Yes, I can do it madam!

Indu Srinivasan

“Inspire and bring joy to all those you touch.” – Rod Williams

The bell rang. It was the eighth period. “Madam,” I heard a group of students calling me as I crossed one of the classrooms. “Madam, have you checked our notebooks?”, the students came out of the classroom and enquired. I told them that they will get their notebooks the next day. “Why didn’t you check our notebooks, madam? We were waiting eagerly,” they said. They looked unhappy. I didn’t understand the reason behind their eagerness.

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The next day when I handed over their notebooks, I realized why they were excited to receive them. I saw my students quickly turn over the pages and count – one…two…three…four – and comment, “You know, next time I will get more stars than you!” Yes! To my surprise they were counting the number of stars and smilies and reading my comments. One of my students shouted in happiness. “Madam, I got three stars, a smiley face and you have also given me very good remarks. Thank you.” Another said, “Madam, I got four stars! Can I read my remarks?” Before I could say “yes”, he began reading “I am extremely happy with your work. Keep it up, Vishwa!”

Excited, Vishal shouted, “Madam, thanks for giving me so many stars and good remarks. I had promised you that I would improve my handwriting, and look, I have done it.” “Yes! You did it, Vishal. Can you read out the comment loudly?” He read, “Vishal, you have really put in your sincere efforts and worked hard to improve your handwriting. I’m very happy. Keep it up.” Immediately I asked the class to give him a round of applause. Just then, I heard another student saying, “Madam you had asked me to rewrite the three answers using the key points and I wrote them all and you have drawn a star and a smiley.”

My students were happy and I was contented. I appreciated all the students for showing good work.

Children love to be appreciated and recognized for the efforts that they put in to work on their assignments. They feel happy when they are appreciated by their teachers. With just a few words of praise, encouragement, drawing simple symbols for their good work, I realized that I had created an interest and a willingness amongst the students to perform to the best of their abilities.

It gives us immense pleasure and happiness to correct notebooks that are maintained well and when work is done as per our instructions. It’s quite natural to get disappointed to find unfinished and untidy work in the notebooks and worksheets.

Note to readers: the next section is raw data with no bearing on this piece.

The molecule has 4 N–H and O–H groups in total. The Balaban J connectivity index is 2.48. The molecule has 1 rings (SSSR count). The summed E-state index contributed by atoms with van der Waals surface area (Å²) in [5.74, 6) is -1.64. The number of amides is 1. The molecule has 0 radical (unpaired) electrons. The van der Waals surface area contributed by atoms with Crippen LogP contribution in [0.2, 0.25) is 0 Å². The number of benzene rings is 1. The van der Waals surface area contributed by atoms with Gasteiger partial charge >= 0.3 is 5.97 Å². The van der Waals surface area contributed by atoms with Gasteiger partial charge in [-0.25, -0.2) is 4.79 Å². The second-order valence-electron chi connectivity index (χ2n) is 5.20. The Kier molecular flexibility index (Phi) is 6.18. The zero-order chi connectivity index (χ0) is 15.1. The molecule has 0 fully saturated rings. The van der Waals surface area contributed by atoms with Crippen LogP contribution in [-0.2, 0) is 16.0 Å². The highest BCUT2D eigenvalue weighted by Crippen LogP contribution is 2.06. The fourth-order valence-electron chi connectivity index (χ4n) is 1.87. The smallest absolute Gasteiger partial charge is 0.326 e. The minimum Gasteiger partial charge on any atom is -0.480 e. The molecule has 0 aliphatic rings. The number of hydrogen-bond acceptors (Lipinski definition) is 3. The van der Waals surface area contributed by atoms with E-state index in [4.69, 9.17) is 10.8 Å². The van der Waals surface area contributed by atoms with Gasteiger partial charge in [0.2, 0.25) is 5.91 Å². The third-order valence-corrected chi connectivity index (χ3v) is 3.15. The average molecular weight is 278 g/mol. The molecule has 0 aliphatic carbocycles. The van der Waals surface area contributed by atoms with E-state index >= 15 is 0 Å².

Let us analyze and find out what we really do when we correct the work of students besides ticking and crossing or writing comments like ‘incomplete work’? Do we provide adequate feedback or elaborate comments to students about their work and follow them up? Do we recognize and appreciate students who perform well? How do we recognize our students for their good work? What do we do if we find incorrect answers, spelling errors and untidy work in notebooks? Do we provide corrective measures to improve their work?

thermometer The class work and home assignments done by students give feedback to the teacher on areas which need to be taught better. While checking notebooks a teacher should pay attention to the type of mistakes a child is repeating; is it a mistake related to misunderstanding a particular concept in science or knowledge of grammar? This gives feedback to the teacher on areas which need to be taught better. The lesson plan can then be modified suitably for future.

Writing a comment is a very important task for a teacher in the teaching process. Simple symbols like stars, smilies, candies, butterflies, sunshine, etc., added along with comments in notebooks motivates and helps learners to correct and improve. Writing comments is not easy as it requires much work and is time consuming. However, it is certainly valuable and motivates students to do better. What should we keep in our mind while writing comments? Comments should be comprehensible and clear to the students. Appreciation notes for good work and suggestions for further improvement in particular areas should be given by the teacher. Feedback that guides students to think about the content of their work and gives suggestions on how to improve is a productive instructional strategy. Some general feedback comments include
• Please write the steps of …..
• Include an example to support your ideas
• It’s a long answer question! Please include more detail about…
• Write few more examples of ….
• Show…..in the diagram…
• Don’t copy from the textbook. Please write the method in your own words.
• Use these key points and rewrite the answer…
• Draw the diagram also along with the explanation…

Instead of writing ‘Incomplete work’, a teacher may write motivating remarks like “Dear…. the first four answers are written very well. Please write answers for the last few questions as well.”

When students realize that their work will be carefully corrected, they will take this work more seriously. If they realize that correction of their work is done without adequate care or attention they will in turn react accordingly. I would like all teachers to spend at least 15 to 20 minutes or even more with students to analyzes mistakes and errors when notebooks, worksheets, or assessment sheets are distributed to them after correction so that the students can recognize their mistakes and consider corrections.

The author is a science teacher at K.D. Ambani Vidyamandir, Jamnagar, Gujarat. She can be reached at indu.srini@rediffmail.com.